Family and friends were on hand when Shawn Anthony Weddle, 38, Brazil, and defense attorney Laura Paul, appeared before Clay Superior Court Judge Blaine Akers for a sentencing hearing.
Originally charged with two counts of class B felony dealing in methamphetamine and three separate class D felony charges, one for possession of methamphetamine and two for maintaining a common nuisance on May 12, 2009, Weddle entered into a negotiated plea agreement with the Clay County Prosecutor's Office earlier this year.
On March 15, Weddle agreed to plead guilty to a class B felony dealing in methamphetamine, while the state agreed to dismiss the four remaining charges. Three other cases involving petition to revoke probation and probation violation charges were also dismissed as part of the agreement. No sentence recommendation was negotiated, leaving the decision in the judge's hands.
The State of Indiana provides a "minimum to maximum range" in sentencing recommendations to help judges determine the amount of time an offender could potentially serve. A person convicted of a class B felony could be incarcerated at the Indiana Department of Correction (IDOC) for 6-20 years.
During Wednesday's hearing, the state and defense were allowed to present evidence regarding the mitigating and aggravating circumstances of the case before Akers ordered a sentence in the matter.
Chief Deputy Prosecutor Kim Jackson attempted to enter testimony from the Clay County Sheriff's Department investigator involved in the case, the court-appointed substance abuse counselor and a probation officer. However, Akers believed the amount of information in the case file, sentencing recommendation, voluntary statements and affidavits Paul provided (in which Weddle admitted his guilt and that he previously manipulated the system) were enough to confirm aggravating circumstances.
Paul presented one witness on Weddle's behalf.
An ordained minister, who provides faith-based counseling as part of the Celebrate Recovery program, has been working with Weddle during his 359 days of incarceration at the Clay County Justice Center. The minister testified he felt Weddle was sincere and taking personal responsibility for his actions while attempting to atone for the pain he has caused others.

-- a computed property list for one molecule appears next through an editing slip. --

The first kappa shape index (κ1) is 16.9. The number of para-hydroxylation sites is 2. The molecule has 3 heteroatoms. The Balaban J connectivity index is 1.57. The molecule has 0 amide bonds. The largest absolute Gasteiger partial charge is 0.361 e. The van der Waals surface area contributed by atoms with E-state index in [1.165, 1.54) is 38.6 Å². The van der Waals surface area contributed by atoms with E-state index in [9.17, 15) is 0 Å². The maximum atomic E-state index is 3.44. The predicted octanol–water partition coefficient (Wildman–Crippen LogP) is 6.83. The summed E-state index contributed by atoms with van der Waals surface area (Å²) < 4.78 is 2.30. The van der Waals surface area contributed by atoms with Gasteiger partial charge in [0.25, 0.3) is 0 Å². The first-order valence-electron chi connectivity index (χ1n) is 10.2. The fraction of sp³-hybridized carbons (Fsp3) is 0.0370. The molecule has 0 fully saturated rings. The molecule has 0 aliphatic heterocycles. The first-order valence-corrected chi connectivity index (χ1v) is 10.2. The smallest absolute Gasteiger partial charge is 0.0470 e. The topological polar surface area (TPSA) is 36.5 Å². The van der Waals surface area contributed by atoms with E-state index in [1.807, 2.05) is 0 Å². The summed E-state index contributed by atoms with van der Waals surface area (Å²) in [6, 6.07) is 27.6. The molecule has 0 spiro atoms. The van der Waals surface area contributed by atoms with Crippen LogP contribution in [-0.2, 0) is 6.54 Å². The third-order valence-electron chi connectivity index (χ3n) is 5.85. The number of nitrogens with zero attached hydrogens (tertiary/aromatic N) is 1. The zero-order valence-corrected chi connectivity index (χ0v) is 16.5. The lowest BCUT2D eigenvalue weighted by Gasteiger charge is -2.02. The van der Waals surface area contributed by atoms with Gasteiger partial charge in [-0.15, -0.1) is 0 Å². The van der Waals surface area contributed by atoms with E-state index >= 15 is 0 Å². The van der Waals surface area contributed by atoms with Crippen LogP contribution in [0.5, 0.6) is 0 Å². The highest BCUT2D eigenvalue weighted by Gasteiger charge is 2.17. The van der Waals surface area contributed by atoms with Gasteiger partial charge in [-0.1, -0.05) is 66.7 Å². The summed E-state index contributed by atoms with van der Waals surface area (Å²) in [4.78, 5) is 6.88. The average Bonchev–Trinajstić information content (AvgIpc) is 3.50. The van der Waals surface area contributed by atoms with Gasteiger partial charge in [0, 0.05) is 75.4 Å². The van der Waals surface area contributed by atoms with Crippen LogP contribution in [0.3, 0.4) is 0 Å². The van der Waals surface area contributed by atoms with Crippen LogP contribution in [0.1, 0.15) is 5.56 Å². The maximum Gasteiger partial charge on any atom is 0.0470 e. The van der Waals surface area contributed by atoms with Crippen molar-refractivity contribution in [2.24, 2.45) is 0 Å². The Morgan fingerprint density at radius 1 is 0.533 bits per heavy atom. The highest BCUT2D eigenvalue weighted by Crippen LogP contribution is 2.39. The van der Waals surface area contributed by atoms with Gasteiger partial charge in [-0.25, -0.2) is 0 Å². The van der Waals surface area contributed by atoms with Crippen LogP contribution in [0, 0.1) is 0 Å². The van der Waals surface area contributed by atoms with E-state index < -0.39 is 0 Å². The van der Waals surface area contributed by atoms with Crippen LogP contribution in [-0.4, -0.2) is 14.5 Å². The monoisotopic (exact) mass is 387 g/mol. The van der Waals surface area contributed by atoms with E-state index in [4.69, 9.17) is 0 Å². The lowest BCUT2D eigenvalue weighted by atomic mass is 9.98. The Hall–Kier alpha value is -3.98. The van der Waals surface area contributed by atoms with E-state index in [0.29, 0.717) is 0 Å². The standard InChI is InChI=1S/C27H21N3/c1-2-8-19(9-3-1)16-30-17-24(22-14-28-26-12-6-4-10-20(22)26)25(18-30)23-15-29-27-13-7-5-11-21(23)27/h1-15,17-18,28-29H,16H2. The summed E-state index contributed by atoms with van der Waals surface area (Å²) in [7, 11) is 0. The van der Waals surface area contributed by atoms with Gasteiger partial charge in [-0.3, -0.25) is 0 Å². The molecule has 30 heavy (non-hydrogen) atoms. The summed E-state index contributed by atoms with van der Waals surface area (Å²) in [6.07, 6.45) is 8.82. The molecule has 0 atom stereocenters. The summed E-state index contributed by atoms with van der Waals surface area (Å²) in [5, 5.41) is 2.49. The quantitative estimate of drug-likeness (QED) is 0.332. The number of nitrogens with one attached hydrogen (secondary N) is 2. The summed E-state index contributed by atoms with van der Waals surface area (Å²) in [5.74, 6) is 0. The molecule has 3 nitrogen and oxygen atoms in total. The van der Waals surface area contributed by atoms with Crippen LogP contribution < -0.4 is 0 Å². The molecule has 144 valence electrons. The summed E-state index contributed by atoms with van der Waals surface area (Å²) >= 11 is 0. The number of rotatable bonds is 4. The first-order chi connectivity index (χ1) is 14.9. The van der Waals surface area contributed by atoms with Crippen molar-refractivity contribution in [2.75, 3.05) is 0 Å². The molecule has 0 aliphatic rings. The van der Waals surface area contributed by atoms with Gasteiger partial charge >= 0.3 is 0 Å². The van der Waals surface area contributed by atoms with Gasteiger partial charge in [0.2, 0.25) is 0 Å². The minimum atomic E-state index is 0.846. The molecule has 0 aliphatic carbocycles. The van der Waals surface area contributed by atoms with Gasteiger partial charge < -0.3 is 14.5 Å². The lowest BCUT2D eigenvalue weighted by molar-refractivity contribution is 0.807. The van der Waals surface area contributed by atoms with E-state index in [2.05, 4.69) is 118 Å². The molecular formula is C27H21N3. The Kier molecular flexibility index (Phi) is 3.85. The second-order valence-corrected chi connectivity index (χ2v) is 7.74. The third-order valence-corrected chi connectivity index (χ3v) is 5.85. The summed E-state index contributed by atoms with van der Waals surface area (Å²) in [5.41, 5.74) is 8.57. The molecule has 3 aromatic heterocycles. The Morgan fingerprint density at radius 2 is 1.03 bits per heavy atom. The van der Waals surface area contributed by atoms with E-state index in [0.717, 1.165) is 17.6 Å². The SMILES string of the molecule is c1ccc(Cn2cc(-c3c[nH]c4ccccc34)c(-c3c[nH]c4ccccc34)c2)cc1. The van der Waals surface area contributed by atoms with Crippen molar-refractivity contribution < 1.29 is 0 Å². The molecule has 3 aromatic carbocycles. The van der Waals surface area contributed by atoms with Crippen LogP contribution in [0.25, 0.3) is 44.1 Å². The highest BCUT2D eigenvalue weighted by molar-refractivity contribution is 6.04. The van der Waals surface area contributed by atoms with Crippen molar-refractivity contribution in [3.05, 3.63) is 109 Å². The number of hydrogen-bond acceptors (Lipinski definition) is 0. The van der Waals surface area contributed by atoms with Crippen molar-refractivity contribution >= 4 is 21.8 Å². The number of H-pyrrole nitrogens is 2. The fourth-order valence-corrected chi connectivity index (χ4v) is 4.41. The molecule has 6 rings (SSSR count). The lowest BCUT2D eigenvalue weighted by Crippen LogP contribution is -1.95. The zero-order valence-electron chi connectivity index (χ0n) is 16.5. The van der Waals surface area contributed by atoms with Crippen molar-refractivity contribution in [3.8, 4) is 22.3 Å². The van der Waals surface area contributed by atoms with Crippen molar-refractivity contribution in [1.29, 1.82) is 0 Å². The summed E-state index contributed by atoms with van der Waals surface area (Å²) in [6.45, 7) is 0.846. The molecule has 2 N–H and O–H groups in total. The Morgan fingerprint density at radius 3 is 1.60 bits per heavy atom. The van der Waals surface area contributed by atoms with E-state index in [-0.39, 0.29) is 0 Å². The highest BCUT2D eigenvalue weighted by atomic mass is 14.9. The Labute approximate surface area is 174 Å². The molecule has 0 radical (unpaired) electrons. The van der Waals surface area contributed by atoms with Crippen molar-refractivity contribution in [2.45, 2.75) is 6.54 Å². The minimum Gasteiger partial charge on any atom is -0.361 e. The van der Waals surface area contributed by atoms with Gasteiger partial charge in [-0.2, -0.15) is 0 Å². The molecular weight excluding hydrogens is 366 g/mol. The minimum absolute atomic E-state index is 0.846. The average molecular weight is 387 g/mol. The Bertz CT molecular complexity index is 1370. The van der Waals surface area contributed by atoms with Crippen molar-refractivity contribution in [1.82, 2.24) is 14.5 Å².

While asking for leniency, Paul told Akers the IDOC is overpopulated and that she didn't know what spending 20 years incarcerated would accomplish because, "(Weddle) is worth another chance."
Citing Weddle's extensive criminal history, Jackson requested the maximum sentence, 20 years.
After reading portions of Weddle's criminal history that started when he was a juvenile and culminated in a police chase through Brazil that ended in Babe Wheeler Park on May 12, 2009, Akers said it was "obviously enough" to prove aggravating circumstances.
However, Akers said he wanted to be fair and would consider the various certificates from several faith-based organizations/counselors Weddle had acquired.
Akers has supported offenders utilizing transitional treatment programs and other forms of alternative programs, when qualified, in the past.
"We know each other," Akers told Weddle. "But I think this is the first time you've manned up and taken responsibility. I believe you want to change your life. I want you to and so does your family, who is here to support you."
However, a gasp filled the courtroom when Akers then announced Weddle would be sentenced to 20 years incarceration at the IDOC, with 15 to be fully executed and the remaining five years on home detention. Weddle was allowed time served for the 359 days at the CCJC and good time credit, if earned.
A $200 civil judgment was also entered against Weddle on behalf of a victim in the matter.
Akers accepted Weddle's tearful request to be sent to a prison facility with a faith-based substance abuse program.
Weddle told the court he wanted to also be able to take full advantage of education programs while incarcerated.
"Consider this to be an opportunity that's not available here. You might hate me now, but I want things to work out for you," Akers said. "I believe you are on the right path to change your life. Come out with a changed heart, that's the key to success."
Weddle was remanded into the custody of the Clay County Sheriff's Department for classification and commitment to the IDOC.
The second suspect arrested with Weddle has also entered into a plea agreement for his alleged involvement in the May 12, 2009.
The state agreed to dismiss a class C felony charge of possession of methamphetamine, two counts of possession of controlled substance and one class A misdemeanor resisting law enforcement.
Grigsby was sentenced to the IDOC for 12 years. Ten years were ordered to be fully executed, with two years suspended, and Grigsby will be placed on probation for two years. He was fined $10 and court costs of $164.
Grigsby is currently in the custody of the IDOC.